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Articles 1 - 15 of 15

Full-Text Articles in Molecular Biology

Crispr Gene Editing In The Sea Squirt, Ciona Intestinalis, Evelyn Siler, Steven Irvine May 2018

Crispr Gene Editing In The Sea Squirt, Ciona Intestinalis, Evelyn Siler, Steven Irvine

Senior Honors Projects

Genetic manipulation has come a long way in the past ten years alone. Scientists have had access to gene editing techniques for decades, but until recently these methods have proven to be expensive and unpredictable. However, thanks to the development of a new, more efficient genome editing strategy called CRISPR/Cas9, more aggressive progress can now be made in genetics research.

CRISPR is not a machine or a physical tool, but rather it is a system that involves introducing a protein into a cell, along with a DNA segment that will attract the protein to a desired location on the ...


Role Of Protein Charge Density On Hepatitis B Virus Capsid Formation, Xinyu Sun, Dong Li, Zhaoshuai Wang, Panchao Yin, Rundong Hu, Rundong Hu, Hui Li, Qiao Liu, Yunyi Gao, Baiping Ren, Jie Zheng, Yinan Wei, Tianbo Liu Apr 2018

Role Of Protein Charge Density On Hepatitis B Virus Capsid Formation, Xinyu Sun, Dong Li, Zhaoshuai Wang, Panchao Yin, Rundong Hu, Rundong Hu, Hui Li, Qiao Liu, Yunyi Gao, Baiping Ren, Jie Zheng, Yinan Wei, Tianbo Liu

Chemistry Faculty Publications

The role of electrostatic interactions in the viral capsid assembly process was studied by comparing the assembly process of a truncated hepatitis B virus capsid protein Cp149 with its mutant protein D2N/D4N, which has the same conformational structure but four fewer charges per dimer. The capsid protein self-assembly was investigated under a wide range of protein surface charge densities by changing the protein concentration, buffer pH, and solution ionic strength. Lowering the protein charge density favored the capsid formation. However, lowering charge beyond a certain point resulted in capsid aggregation and precipitation. Interestingly, both the wild-type and D2N/D4N ...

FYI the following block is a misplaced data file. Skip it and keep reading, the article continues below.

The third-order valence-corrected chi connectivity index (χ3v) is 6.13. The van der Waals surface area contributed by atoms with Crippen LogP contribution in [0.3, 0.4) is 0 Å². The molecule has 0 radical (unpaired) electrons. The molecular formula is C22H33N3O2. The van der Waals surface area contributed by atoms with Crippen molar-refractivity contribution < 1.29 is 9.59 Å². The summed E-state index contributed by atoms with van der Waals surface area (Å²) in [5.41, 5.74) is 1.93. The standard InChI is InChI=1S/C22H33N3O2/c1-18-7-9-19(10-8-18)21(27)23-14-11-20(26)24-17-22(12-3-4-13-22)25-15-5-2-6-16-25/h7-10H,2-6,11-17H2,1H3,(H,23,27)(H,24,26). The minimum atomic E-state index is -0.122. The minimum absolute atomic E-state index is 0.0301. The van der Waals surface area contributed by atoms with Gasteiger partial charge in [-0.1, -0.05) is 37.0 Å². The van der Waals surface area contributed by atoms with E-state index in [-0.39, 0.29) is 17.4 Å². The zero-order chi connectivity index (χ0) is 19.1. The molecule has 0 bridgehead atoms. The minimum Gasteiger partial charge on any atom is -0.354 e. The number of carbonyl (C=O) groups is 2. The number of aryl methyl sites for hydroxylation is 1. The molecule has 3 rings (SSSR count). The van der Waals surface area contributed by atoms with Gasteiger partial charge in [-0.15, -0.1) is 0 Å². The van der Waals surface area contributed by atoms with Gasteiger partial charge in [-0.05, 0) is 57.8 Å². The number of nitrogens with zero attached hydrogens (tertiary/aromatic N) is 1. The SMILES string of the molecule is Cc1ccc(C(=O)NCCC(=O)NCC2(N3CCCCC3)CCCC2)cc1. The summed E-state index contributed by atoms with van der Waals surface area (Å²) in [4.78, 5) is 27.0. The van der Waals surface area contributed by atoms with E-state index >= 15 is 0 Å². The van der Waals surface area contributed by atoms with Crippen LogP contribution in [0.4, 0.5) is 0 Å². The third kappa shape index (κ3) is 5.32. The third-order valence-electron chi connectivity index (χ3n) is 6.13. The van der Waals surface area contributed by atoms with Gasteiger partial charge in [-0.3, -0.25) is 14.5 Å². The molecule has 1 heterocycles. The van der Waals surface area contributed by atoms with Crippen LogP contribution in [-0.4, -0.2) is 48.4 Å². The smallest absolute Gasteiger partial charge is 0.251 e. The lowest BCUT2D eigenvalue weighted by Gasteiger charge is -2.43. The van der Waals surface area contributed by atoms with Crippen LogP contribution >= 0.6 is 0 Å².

Multiple Molecular Mechanisms Rescue Mtdna Disease In C. Elegans, Suraiya Haroon, Annie Li, Jaye L. Weinert, Clark Fritsch, Nolan G. Ericson, Jasmine Alexander-Floyd, Bart P. Braeckman, Cole M. Haynes, Jason H. Bielas, Tali Gidalevitz, Marc Vermulst Mar 2018

Multiple Molecular Mechanisms Rescue Mtdna Disease In C. Elegans, Suraiya Haroon, Annie Li, Jaye L. Weinert, Clark Fritsch, Nolan G. Ericson, Jasmine Alexander-Floyd, Bart P. Braeckman, Cole M. Haynes, Jason H. Bielas, Tali Gidalevitz, Marc Vermulst

University of Massachusetts Medical School Faculty Publications

Genetic instability of the mitochondrial genome (mtDNA) plays an important role in human aging and disease. Thus far, it has proven difficult to develop successful treatment strategies for diseases that are caused by mtDNA instability. To address this issue, we developed a model of mtDNA disease in the nematode C. elegans, an animal model that can rapidly be screened for genes and biological pathways that reduce mitochondrial pathology. These worms recapitulate all the major hallmarks of mtDNA disease in humans, including increased mtDNA instability, loss of respiration, reduced neuromuscular function, and a shortened lifespan. We found that these phenotypes could ...


Quaternary Interactions And Supercoiling Modulate The Cooperative Dna Binding Of Agt, Manana Melikishvili, Michael G. Fried Jul 2017

Quaternary Interactions And Supercoiling Modulate The Cooperative Dna Binding Of Agt, Manana Melikishvili, Michael G. Fried

Center for Structural Biology Faculty Publications

Human O6-alkylguanine-DNA alkyltransferase (AGT) repairs mutagenic O6-alkylguanine and O4-alkylthymine adducts in single-stranded and duplex DNAs. The search for these lesions, through a vast excess of competing, unmodified genomic DNA, is a mechanistic challenge that may limit the repair rate in vivo. Here, we examine influences of DNA secondary structure and twist on protein–protein interactions in cooperative AGT complexes formed on lesion-free DNAs that model the unmodified parts of the genome. We used a new approach to resolve nearest neighbor (nn) and long-range (lr) components from the ensemble-average cooperativity, ωave. We found that ...